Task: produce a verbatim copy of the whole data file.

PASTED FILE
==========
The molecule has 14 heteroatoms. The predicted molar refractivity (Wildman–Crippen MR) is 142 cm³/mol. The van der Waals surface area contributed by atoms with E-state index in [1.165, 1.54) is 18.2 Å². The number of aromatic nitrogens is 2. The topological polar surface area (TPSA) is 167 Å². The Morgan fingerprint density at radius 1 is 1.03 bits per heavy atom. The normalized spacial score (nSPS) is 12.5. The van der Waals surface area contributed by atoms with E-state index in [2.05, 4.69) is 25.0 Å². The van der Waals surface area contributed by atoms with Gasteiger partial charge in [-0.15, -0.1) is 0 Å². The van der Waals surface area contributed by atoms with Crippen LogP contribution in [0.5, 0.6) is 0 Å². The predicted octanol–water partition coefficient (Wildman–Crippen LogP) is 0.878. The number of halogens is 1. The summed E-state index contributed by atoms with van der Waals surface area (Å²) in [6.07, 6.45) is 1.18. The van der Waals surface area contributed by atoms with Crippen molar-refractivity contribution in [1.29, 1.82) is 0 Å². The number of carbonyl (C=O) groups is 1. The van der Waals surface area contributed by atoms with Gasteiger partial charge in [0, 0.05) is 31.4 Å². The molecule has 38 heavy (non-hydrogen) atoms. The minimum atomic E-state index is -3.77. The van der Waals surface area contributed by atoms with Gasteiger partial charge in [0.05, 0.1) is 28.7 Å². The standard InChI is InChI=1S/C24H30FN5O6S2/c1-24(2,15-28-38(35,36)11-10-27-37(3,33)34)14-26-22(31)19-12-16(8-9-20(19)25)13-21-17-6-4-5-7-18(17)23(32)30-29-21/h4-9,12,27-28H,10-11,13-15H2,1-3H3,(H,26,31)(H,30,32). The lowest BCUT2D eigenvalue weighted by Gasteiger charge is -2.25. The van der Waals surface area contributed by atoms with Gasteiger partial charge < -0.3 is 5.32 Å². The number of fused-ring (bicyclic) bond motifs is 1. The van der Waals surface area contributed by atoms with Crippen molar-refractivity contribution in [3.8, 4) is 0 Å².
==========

The molecule has 14 heteroatoms. The predicted molar refractivity (Wildman–Crippen MR) is 142 cm³/mol. The van der Waals surface area contributed by atoms with E-state index in [1.165, 1.54) is 18.2 Å². The number of aromatic nitrogens is 2. The topological polar surface area (TPSA) is 167 Å². The Morgan fingerprint density at radius 1 is 1.03 bits per heavy atom. The normalized spacial score (nSPS) is 12.5. The van der Waals surface area contributed by atoms with E-state index in [2.05, 4.69) is 25.0 Å². The van der Waals surface area contributed by atoms with Gasteiger partial charge in [-0.15, -0.1) is 0 Å². The van der Waals surface area contributed by atoms with Crippen LogP contribution in [0.5, 0.6) is 0 Å². The predicted octanol–water partition coefficient (Wildman–Crippen LogP) is 0.878. The number of halogens is 1. The summed E-state index contributed by atoms with van der Waals surface area (Å²) in [6.07, 6.45) is 1.18. The van der Waals surface area contributed by atoms with Crippen molar-refractivity contribution in [1.29, 1.82) is 0 Å². The number of carbonyl (C=O) groups is 1. The van der Waals surface area contributed by atoms with Gasteiger partial charge in [0, 0.05) is 31.4 Å². The molecule has 38 heavy (non-hydrogen) atoms. The minimum atomic E-state index is -3.77. The van der Waals surface area contributed by atoms with Gasteiger partial charge in [0.05, 0.1) is 28.7 Å². The standard InChI is InChI=1S/C24H30FN5O6S2/c1-24(2,15-28-38(35,36)11-10-27-37(3,33)34)14-26-22(31)19-12-16(8-9-20(19)25)13-21-17-6-4-5-7-18(17)23(32)30-29-21/h4-9,12,27-28H,10-11,13-15H2,1-3H3,(H,26,31)(H,30,32). The lowest BCUT2D eigenvalue weighted by Gasteiger charge is -2.25. The van der Waals surface area contributed by atoms with Gasteiger partial charge < -0.3 is 5.32 Å². The number of fused-ring (bicyclic) bond motifs is 1. The van der Waals surface area contributed by atoms with Crippen molar-refractivity contribution in [3.8, 4) is 0 Å².